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The University of Southampton

SOCI6045 Development and Migration

Module Overview

The module will start by contextualising current development agendas on the basis of theories of modernisation and neo-colonialism. Subsequent to this introduction, South/North migration will be the focus: students will gain an understanding of what motivates people to leave their native place permanently or temporarily through reading case studies of migrant experiences in a range of countries. Students will familiarise themselves with sociological perspectives on migration and with varied migrations across borders. The module will then interrogate the main institutions and ideas that have generated international development policy and assess challenges to established paradigms in light of recent geo-political changes, such as the end of the Cold War and the economic rise of the BRICS – Brazil, Russia, India, China and South Africa. We will also address the micro-level by considering the ways in which development is constructed through the interaction of development ‘experts, aid personnel and the ‘recipients’ of development policies. Students will be encouraged to consider the relationships between migration and development agendas, most particularly by investigating the impact of political, economic and cultural factors on migrants’ decisions and the connections they maintain with their country of origin.

Aims and Objectives

Learning Outcomes

Learning Outcomes

Having successfully completed this module you will be able to:

  • Critically analyse development agendas on the basis of the theoretical and conceptual frameworks considered in the module
  • Discuss the role and perspectives of different actors in the construction of development policy at the micro-level
  • Develop a critical understanding of migration from a sociological perspective.
  • Analyse migratory patterns and trajectories in light of the theoretical and conceptual frameworks considered in the module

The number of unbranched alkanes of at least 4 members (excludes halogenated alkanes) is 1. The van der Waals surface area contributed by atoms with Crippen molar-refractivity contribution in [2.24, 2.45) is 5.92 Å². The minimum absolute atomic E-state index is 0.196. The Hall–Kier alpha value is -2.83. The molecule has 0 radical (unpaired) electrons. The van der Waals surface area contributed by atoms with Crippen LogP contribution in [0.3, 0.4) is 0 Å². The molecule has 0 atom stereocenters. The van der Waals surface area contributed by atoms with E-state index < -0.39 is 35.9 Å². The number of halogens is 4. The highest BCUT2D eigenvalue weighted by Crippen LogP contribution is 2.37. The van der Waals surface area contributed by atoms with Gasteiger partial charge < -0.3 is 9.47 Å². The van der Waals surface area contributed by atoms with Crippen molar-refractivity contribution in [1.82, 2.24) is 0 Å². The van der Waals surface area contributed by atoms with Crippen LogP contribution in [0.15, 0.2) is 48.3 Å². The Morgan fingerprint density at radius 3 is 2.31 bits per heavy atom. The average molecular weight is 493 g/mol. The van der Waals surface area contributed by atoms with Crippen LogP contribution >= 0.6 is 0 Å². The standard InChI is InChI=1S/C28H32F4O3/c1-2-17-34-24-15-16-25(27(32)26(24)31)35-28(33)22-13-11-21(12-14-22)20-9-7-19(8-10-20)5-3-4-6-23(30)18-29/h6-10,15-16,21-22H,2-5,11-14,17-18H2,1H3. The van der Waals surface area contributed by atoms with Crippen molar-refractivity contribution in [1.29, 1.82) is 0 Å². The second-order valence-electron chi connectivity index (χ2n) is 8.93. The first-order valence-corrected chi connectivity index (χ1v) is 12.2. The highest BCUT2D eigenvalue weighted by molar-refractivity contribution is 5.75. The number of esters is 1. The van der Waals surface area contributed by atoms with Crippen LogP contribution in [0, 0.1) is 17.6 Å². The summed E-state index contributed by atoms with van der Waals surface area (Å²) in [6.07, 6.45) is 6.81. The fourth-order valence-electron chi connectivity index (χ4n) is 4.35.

• Discuss the links between debates about development agendas and migration
  • Synthesise and summarise information from a variety of sources in order to produce (i) a commentary on seminar discussions and (ii) an assessed essay on a topic of your choice.
  • Demonstrate skills in group working and oral presentation.


Introduction to colonialism and neo-colonialism World War II and other Wars Theoretical perspectives & Post WWII Migrations to Europe Asylum Seekers, Human Rights Convention and Irregular Migration Transnationalism – Family remittances and strategies Transnationalism – Remittances & Development Bilateral, multilateral and non-governmental development organisations Aid professionals and other privileged migrants Climate change – Development – Migration Nexus New Donors changing Western Aid approaches

Learning and Teaching

Teaching and learning methods

Teaching will take place in one two-hour session per week. The format will be seminar-based, with students provided with guided readings in advance of the session, and encouraged to engage in discussion by the seminar tutor. Students will be asked to present material. On some occasions documentaries and other audio-visuals will be used to stimulate discussion. There will be a total of 20 seminar-based contact hours and up to 20 contact hours of tutorial support.

Independent Study180
Total study time180



MethodPercentage contribution
Essay  ( words) 25%
Informal Presentation  (15 minutes) 5%
Policy Brief or Critical Assessment 70%


MethodPercentage contribution
Coursework assignment(s)  ( words) 100%

Repeat Information

Repeat type: Internal & External

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